It is also important to identify "non-capital" assets and assets that do not belong to Stanford.

Examples

A graduate student using his own laptop for a sponsored project on campus should physically identify it as non-Stanford owned.

Two printers of the same make and model sit side by side. One is tagged; the other is not. The one that isn't tagged may have been overlooked, or perhaps it was purchased on sale and truly isn't capital equipment. An inventory taker or auditor wouldn't know which unless it had a non-capital overlay on it. This identification assists physical inventory analysts and auditors and is a theft deterrent. Some assets are too small or sensitive to tag - for these we assign a tag number but do not put the actual tag on the equipment.

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2. Phase 2: In Service

The In Service phase occurs throughout the performance period of the project. At this time, equipment is acquired, used, moved, and inventoried. Activities in this phase include the following.

  • Subaward Administration
  • Utilization & Maintenance
  • Storage
  • Movement
  • Off-Campus Equipment
  • Location of Equipment
  • Physical Inventory
  • Research Award Phase/Research is in “full swing”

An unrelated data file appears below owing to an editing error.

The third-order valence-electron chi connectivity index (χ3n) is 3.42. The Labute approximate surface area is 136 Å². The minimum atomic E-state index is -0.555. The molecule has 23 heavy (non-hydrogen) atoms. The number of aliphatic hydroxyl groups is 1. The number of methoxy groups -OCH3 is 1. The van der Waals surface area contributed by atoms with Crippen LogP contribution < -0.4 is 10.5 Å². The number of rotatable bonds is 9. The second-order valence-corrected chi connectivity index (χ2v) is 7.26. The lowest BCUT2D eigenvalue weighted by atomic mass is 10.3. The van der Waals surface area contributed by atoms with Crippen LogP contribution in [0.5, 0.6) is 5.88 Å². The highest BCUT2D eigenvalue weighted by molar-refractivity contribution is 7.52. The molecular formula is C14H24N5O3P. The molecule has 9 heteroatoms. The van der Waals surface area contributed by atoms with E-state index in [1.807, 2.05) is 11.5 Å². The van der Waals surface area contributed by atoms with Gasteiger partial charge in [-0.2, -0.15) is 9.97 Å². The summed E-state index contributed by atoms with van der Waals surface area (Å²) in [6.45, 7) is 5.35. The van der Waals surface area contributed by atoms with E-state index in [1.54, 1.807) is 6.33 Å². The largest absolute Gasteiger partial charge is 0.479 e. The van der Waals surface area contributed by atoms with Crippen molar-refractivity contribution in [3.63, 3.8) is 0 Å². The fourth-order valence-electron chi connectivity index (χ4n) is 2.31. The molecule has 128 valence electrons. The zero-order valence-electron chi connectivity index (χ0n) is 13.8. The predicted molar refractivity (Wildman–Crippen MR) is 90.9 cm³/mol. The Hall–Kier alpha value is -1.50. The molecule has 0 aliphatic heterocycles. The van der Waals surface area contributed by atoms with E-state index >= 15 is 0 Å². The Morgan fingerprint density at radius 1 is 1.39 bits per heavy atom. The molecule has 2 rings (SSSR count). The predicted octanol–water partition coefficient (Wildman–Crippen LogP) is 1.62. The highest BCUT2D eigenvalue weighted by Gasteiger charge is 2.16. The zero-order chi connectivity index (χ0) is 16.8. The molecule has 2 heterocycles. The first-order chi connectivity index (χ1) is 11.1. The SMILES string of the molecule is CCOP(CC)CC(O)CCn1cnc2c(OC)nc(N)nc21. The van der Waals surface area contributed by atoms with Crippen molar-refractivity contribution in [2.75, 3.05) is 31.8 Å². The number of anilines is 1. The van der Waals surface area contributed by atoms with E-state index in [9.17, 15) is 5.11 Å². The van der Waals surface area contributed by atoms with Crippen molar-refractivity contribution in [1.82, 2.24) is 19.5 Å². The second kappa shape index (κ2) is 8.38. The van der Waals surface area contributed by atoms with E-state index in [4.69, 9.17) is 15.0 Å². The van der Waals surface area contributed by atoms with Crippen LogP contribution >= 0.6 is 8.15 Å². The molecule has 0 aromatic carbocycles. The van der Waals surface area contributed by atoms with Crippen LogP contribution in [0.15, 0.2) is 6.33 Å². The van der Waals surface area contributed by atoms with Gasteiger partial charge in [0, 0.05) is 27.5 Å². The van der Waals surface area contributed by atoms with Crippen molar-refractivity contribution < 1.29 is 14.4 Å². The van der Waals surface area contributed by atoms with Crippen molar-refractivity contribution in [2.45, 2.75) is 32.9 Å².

Concepts to Consider

Every asset must have a current location recorded, according to federal requirements. Generally, there should be a direct relationship between the location of an asset and its use. Location also impacts risk management reporting, accountability, tracking, and the indirect cost rate calculation.

Use of Stanford or Sponsor-funded equipment off campus is a privilege, not a right. If equipment will be used in a location that is not part of Stanford (i.e.; someone's home), it must be recorded on an Off Campus Equipment Verification Worksheet  and must be used in direct support of a sponsored project or Stanford work. This form is available on the DPA Update site, and your DPA will help you with it. If equipment must be taken out of the country, there are additional requirements. The DPA should be contacted for assistance as soon as the travel destination is known.